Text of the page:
Every year the NASCAR Sprint Cup Series hits a stretch of the season in which it is premature to judge the championship hunt, but cogent enough to pinpoint problems with underperforming drivers and teams. It’s an odd stretch, for sure. Through eight races we have seen some unexpected strong performances from non-household names, while also getting much of the same from the usual title-contending suspects, some of which you will read about below. It’s been a crazy, competitive year that has provided plenty of statistical fodder.
As usual, that’s why I’m here. Use this knowledge to increase your understanding of the sport, to strengthen your fantasy roster or to look the like the smartest NASCAR fan at any race-watching party you attend. I prefer the third option, but warning: you’ll be perceived as annoying after a while. Resort to chips and dip if that happens.
4.5 Busch’s 4.5-place average finish in the last six Richmond races is the best in the series by three whole positions.
He also has three victories and five finishes of sixth or better in those six starts. He has twice led over 50 percent of the race (spring 2010 and spring 2011) and his lone win in a lean 2012 season for the No. 18 team came on the .75-mile track. With hometown favorite Denny Hamlin potentially still sidelined due to injury, Busch is Richmond’s heavy-footed favorite.
15.7 Kyle Busch’s No. 18 team holds the most inconsistent finish deviation (15.7) in the Cup Series.
In a season thus far bookended by finishes of 34th at Daytona and 38th last weekend in Kansas, Busch has scored five top-5 finishes which include two victories. The winning is good; never knowing when the fickle No. 18 will flip from Jekyll to Hyde isn’t. After five consecutive top-5 runs, two crashes prompted by an ill-handling car highlighted his afternoon at Kansas. It’s a good thing Richmond is next on the schedule, considering Busch ranks as the track’s most productive driver, with a 6.250 PEER there in the last 12 races.
+19.5% Despite Dale Earnhardt Jr.’s three-race skid, the No. 88 team is still picking up positions late in races, as seen in its plus-19.5 percent position retainment difference.
Earnhardt and team actually moved up two positions in the final 27 laps last weekend in Kansas, though it only bumped them up to a 16th-place finish. For a team that is focused on getting back to the Chase after Earnhardt’s injury derailed any chances of a championship in last year’s final 10 races, doing what they do best — protecting and gaining positions late in races — amid a slump (Earnhardt has averaged a 23rd-place finish in the last three races) is a positive sign. Another positive sign? Richmond. Earnhardt won at RIR in the pre-CoT era, but struggled when driving the Gen-6’s predecessor (he amassed a 0.875 PEER and just two top-5 finishes in the last 12 races there). With the Gen-6, though, it’s a new day and Earnhardt has taken to the non-skewed machine like a duck to water.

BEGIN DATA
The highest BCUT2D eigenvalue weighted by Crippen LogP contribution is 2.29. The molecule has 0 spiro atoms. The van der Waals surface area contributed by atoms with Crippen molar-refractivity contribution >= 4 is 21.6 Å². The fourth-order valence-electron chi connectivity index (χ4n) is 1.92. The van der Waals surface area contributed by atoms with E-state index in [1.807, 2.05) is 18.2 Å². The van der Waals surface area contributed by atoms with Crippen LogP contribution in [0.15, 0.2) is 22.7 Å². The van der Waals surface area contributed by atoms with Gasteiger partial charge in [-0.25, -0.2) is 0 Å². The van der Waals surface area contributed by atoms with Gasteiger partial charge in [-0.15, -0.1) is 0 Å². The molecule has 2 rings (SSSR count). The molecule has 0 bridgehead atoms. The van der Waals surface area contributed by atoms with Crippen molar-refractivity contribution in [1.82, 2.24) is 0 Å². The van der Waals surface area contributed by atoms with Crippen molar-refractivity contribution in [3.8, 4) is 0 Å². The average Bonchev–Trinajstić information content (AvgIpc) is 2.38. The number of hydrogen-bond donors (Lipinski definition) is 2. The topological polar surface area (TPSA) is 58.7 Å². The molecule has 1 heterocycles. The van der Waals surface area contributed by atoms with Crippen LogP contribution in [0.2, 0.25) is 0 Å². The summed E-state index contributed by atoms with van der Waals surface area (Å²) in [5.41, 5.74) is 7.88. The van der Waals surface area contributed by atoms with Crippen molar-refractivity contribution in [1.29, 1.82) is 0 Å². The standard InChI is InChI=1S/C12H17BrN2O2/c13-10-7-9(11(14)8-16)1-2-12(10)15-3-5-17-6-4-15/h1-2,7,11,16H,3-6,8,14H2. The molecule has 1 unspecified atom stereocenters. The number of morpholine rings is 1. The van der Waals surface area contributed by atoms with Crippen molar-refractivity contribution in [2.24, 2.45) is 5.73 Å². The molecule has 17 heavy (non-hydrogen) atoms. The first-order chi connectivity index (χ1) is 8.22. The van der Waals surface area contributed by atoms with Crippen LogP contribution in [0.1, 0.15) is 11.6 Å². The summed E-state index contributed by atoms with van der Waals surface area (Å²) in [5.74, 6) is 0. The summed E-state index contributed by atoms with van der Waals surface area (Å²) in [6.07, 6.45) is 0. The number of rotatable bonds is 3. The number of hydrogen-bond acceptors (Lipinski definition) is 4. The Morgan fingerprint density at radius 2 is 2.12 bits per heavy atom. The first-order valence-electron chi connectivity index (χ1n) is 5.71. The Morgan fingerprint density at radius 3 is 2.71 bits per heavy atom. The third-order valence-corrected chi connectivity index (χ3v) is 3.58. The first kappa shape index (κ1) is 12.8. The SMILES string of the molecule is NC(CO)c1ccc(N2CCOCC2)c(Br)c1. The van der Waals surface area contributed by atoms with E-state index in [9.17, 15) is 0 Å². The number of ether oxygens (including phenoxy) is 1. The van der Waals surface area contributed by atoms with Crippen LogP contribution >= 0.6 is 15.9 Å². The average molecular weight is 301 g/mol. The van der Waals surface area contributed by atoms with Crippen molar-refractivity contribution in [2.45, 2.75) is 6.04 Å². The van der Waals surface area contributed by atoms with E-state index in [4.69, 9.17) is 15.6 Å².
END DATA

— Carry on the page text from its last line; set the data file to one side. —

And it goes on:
27.69% Paul Menard and the No. 27 team, following a 10th-place finish at Kansas, hold a 27.69 percent probability of making the Chase.
That percentage is the 16th highest of 33 driver-team combinations and has catapulted since Daytona thanks to four top-10 finishes in the first eight races. The 2011 Brickyard 400 winner is a long shot, of course, to make NASCAR’s playoffs, but his continued growth as a driver in the last three seasons — he earned a serviceable PEER (1.375) for the first time in six Cup Series seasons in 2012 — is a promising sign. He has developed into a driver that seldom makes race-killing mistakes and it shows in his results. His 10th-place spot in the point standings is aided by the fact that he has finished in the top half of the field (21st or better) in each race this season.
12.8 Ryan Newman has a 12.8-place average finish … in races that he finishes.
Another fringe Chase contender with a 36.78 percent probability (ranks 13th), Newman doesn’t have the mistake-free reputation like the one Menard is currently building. He is best in class at Stewart-Haas Racing despite finishes of 40th at Phoenix, 38th at Las Vegas and 31st at Martinsville. High point-paying finishes at Richmond and Talladega can enhance those odds in a season when his crew appears to be scratching their heads on all things Gen-6.
24.07% J.J. Yeley’s abysmal 24.07 percent pass efficiency Sunday at Kansas is the worst single-race mark in the series this season.
Yeley got chewed up and spit out by competitors, passed 41 times compared to the 13 times when he acted as the passer. The poor showing led to a 35th-place finish. He also had a similar performance earlier this season at Phoenix when he notched a comical 31.43 percent passing mark.